The sequel—and conclusion—to Sarah Crossan's Breathe. Three teen outlaws must survive on their own in a world without air, exiled outside the glass dome that protects what's left of human civilization. Gripping action, provocative ideas, and shocking revelations in a dystopian novel that fans of Patrick Ness and Veronica Roth will devour.
Bea, Alina, and Quinn are on the run. They started a rebellion and were thrown out of the pod, the only place where there's enough oxygen to breathe. Bea has lost her family. Alina has lost her home. And Quinn has lost his privileged life. Can they survive in the perilous Outlands? Can they finish the revolution they began? Especially when a young operative from the pod's Special Forces is sent after them. Their only chance is to stand together, even when terrible circumstances force them apart. When the future of human society is in danger, these four teens must decide where their allegiances lie. Sarah Crossan has created a dangerous, and shattered society in this wrenching, thought-provoking, and unforgettable post-apocalyptic novel.
Before I start, I have to say I had to read my review of the first one to remind me of the basic story. I read it a year ago, it was obvious I had forgotten practically everything! But luckily, Crossan has this knack of summing things up without seeming to, just slipping little bits of information in that made me go 'oh yeah, I remember that!'
As it usually is with sequels, Resist was not as good as the first, but still a powerful novel. It maintained the strength of the story, the breath-taking drama (pun-intended) and the incredible characterisation. In the first book, we met Bea, Quinn and Alina and in Resist, we continue to follow them on their adventures... well, running for their lives, actually! We left them after The Grove, the resistance's hideout, had been destroyed. Without being able to go back to the Pod, they are forced to go on the hunt for another safe place, Sequoia. Pity it isn't what they thought it would be...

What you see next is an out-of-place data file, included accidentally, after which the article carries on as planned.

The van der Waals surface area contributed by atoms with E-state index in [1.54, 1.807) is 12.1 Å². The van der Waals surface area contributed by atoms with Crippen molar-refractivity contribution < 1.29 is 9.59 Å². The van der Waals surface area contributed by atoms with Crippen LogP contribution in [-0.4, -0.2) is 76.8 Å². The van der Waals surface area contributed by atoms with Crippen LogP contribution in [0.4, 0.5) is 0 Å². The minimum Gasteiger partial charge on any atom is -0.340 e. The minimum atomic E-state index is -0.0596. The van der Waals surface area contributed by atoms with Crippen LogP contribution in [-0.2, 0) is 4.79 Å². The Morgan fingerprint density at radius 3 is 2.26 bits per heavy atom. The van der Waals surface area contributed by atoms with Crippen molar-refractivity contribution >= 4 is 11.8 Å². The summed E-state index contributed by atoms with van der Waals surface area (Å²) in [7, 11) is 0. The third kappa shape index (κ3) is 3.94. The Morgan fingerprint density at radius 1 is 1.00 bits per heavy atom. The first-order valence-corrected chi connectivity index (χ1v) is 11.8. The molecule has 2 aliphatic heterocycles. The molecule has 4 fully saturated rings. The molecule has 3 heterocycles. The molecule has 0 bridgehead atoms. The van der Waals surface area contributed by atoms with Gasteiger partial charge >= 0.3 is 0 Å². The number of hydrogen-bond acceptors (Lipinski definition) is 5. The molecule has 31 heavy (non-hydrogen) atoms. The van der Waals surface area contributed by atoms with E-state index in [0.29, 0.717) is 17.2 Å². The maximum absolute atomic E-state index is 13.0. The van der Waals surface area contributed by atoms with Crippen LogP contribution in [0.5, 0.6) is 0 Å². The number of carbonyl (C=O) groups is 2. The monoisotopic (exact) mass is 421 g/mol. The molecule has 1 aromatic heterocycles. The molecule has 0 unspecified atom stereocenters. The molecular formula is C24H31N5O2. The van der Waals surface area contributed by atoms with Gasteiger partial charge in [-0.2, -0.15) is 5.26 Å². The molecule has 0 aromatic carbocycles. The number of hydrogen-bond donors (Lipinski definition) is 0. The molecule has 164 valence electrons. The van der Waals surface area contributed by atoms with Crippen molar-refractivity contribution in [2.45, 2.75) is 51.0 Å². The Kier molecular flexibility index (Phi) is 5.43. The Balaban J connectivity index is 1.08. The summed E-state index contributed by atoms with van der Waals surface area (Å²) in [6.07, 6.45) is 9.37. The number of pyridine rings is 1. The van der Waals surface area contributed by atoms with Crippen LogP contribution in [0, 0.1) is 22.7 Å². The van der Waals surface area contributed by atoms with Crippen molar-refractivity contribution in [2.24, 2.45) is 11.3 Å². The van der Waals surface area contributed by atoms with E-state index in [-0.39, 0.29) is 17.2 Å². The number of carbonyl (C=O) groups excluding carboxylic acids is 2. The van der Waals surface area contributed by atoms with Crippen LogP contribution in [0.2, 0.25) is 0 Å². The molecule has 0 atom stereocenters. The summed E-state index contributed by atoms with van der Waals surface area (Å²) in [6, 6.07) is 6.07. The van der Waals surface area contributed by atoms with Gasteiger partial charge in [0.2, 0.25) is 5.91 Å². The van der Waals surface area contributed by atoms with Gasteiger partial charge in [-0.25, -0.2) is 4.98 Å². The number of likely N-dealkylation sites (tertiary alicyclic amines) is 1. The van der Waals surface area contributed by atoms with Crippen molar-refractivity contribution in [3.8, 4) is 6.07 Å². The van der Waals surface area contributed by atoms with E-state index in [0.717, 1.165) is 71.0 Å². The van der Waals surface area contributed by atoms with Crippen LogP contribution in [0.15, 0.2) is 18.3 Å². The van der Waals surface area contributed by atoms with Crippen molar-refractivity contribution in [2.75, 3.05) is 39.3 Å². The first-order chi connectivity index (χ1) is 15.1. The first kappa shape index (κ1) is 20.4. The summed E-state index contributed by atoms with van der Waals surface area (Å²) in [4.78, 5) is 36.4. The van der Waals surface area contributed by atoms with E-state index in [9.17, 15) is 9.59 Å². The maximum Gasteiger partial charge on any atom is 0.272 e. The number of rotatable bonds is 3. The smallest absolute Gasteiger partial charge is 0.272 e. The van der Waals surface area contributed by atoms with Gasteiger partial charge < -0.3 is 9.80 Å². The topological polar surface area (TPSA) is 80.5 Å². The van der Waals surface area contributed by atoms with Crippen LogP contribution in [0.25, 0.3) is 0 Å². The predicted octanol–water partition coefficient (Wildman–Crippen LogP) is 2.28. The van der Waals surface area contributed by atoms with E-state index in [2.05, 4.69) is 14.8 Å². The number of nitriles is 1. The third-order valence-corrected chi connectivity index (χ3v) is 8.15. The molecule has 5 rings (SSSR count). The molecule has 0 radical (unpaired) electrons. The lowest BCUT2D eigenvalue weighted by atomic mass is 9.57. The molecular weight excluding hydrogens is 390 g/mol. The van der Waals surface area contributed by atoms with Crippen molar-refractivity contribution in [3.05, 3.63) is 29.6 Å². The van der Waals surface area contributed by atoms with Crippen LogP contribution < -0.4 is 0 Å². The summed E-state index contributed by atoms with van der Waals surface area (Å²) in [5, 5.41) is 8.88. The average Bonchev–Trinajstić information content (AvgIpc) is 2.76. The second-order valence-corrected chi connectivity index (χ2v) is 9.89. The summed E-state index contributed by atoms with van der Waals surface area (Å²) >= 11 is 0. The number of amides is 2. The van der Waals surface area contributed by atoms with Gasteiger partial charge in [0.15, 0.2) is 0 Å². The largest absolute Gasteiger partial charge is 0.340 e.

Resist continued with the spilt, multiple narrative but with the addition of a new character Ronan. A Premium, a soldier, friend of the Pod Minister, Ronan is quite formidable. And dangerous, as he has lost his father to the Revolutionaries and no longer knows who to trust. So when he finds Bea in the Outlands, I wasn't sure if he was going to keep his word to protect her. But eventually, luckily, Ronan finds his heart and takes off his rose-tinted glasses to way the Pod is run, and helps the resistance. I really liked Ronan's heroism in light of helping the resistance and his relationship with Bea. Speaking of which, I liked the slight development to Bea and Quinn's relationship, they were quite sweet together while trying to save the world!
Most of the protagonists were divided for quite a lot of the book which allowed the reader to see all points of the story. I found Alina's perspective interesting, especially when they were at Sequoia. Compared to The Grove, what they had done to try and help the future of the Earth was honestly a little nauseating! Anyway, what I especially liked about Resist, much like Breathe, it was so easy to read. I kinda flew through it without realising, then we were close to the end and it looked bad for the good guys! It was a dramatic and although very heart-breaking, it did have an overall tone of hope for humanity's future.
Published 8th October 2013 by Bloomsbury. Thank you to the publisher and netgalley for my copy in exchange for an honest review.
I remember really enjoying Breathe, but like you, I don't remember the actual story at all! I also don't really have any motivation to read this either, unfortunately. Hopefully one day!ReplyDelete